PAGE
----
• Kariton Sorbetes specialises in Filipino flavours, such as halo halo. (Christian Moso)Source: Christian Moso
Forget plain vanilla – ube, cheese or halo halo gelato thanks to Kariton Sorbetes.
By
Audrey Bourget

18 Mar 2021 - 1:48 PM  UPDATED 26 Mar 2021 - 11:56 AM

“I moved from the Philippines when I was very young. There’s that nostalgia when you go back home," says chef John Rivera. "Every time you see the ice-cream man pull up, you hear the little bell and he [has] got this cart. It’s a really touching moment because it gathers everyone together."

These ice-cream carts inspired Rivera to launch Kariton Sorbetes in Melbourne last year with his business partner, Minh Duong. “Kariton” is the Tagalog word for “cart” and “sorbetes” refers to what’s also known as “dirty ice-cream”.

“We call it dirty ice-cream in the Philippines for two reasons: it’s dirt cheap, 20 cents a scoop, and it’s sold out of the streets,” explains Rivera. “My family were like, ‘are you sure you want to call it dirty ice-cream?’ But it’s such a conversation starter. I’m proud of it; it’s part of the culture.”

Duong grew up around similar ice-cream carts in Vietnam, and was reintroduced to them early last year when visiting the Philippines for Rivera’s wedding: “It was very hot, very humid. I was in the middle of Quiapo Market with my little one. A random dude pulled up a cart with sorbetes. I went for avocado and she went for cheese but she threw the cheese at me. I ended up with the cheese and she ended up with the avocado,” he recalls, smiling.

From a bread class to tubs of gelato

Rivera and Duong have been friends since meeting in a bread class when studying patisserie at the William Angliss Institute.

After school, they both went on to work in fine-dining restaurants, with Duong staying on track as a pastry chef, and Rivera veering towards savoury dishes.

During last year’s long lockdown in Melbourne, they joined forces again to create Kariton Sorbetes.

“My family were like, ‘are you sure you want to call it dirty ice-cream?’ But it’s such a conversation starter. I’m proud of it; it’s part of the culture.”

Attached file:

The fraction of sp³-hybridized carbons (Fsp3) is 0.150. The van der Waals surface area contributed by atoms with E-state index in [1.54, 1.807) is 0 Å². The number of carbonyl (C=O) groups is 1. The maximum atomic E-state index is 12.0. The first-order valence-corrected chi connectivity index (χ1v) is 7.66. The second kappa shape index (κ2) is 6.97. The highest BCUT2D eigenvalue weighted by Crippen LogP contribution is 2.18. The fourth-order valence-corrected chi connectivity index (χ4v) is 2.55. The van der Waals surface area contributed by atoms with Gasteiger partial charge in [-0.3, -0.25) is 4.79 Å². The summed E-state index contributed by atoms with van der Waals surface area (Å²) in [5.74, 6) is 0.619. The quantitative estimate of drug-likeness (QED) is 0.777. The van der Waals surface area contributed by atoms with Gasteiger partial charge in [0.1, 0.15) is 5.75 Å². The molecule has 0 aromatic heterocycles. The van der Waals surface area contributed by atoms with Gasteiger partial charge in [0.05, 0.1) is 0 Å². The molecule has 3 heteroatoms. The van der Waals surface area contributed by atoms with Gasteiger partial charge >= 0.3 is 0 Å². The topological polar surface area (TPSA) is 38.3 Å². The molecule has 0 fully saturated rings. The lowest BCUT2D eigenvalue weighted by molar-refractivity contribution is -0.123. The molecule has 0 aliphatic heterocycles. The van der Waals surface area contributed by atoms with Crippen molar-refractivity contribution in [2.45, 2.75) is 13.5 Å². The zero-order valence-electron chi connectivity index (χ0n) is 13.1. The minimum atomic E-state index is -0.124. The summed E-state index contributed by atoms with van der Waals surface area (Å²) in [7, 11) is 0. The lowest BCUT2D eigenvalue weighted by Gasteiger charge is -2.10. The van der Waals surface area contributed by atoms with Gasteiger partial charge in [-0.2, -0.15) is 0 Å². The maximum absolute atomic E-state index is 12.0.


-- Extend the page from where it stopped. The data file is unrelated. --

“We wanted it to be different. Most gelato shops have all the same flavours. We wanted something more ‘us’, with more Southeast Asian flavours,” explains Duong.

Each tub of gelato also comes covered in toppings like jam, caramel, crumble and tapioca pearls.

“I’m the guy who just shouts out ideas and Minh is the one that has to make sure those ideas actually work,” says Rivera, laughing. “Creatively, we both work on components, and Minh is the mastermind when it comes to formula. I have flavour ideas and memories in my head from the Philippines.”

Filipino desserts, snacks and drinks reinvented as frozen treats

Kariton Sorbetes’ signature gelato is ube halaya. Because the purple yam is such a staple in Filipino desserts, they knew they had to nail this flavour. The ube gelato is covered in a rich ube jam, a blackberry jam to cut through the earthiness and latik (caramelised coconut curds). “That’s never going to come off the menu,” says Rivera.

The turon gelato is a riff on a banana spring roll, a popular street food. The gelato is made with very ripe banana, then topped with muscovado caramel, candied sesame seeds, sweet jackfruit and pieces of caramelised spring roll wrappers.

For the keso gelato, Rivera and Duong created savoury vanilla and cheddar gelato, which they turned into a Filipino version of cheese and crackers by adding roasted cashews, lashings of cheddar and crushed SkyFlakes (the "Salada of the Philippines", says Rivera).

Kariton Sorbetes has a repertoire of over 20 flavours, rotating weekly. They are inspired by Filipino desserts, snacks, dishes and produce. So keep an eye out on the weekly offering if you’d like to try taho, leche flan or halo halo in gelato form.

You can currently order online to get Kariton Sorbetes delivered to your door. Rivera and Duong’s upcoming plans include making ice-cream cakes, taking a kariton around town to events, and looking into opening a permanent location in Melbourne.

We’ve been reported as claiming that we want to be the Asian Messina, and as bold as that statement is, it rings pretty true as to what kind of concept we’re going for,” says Rivera.

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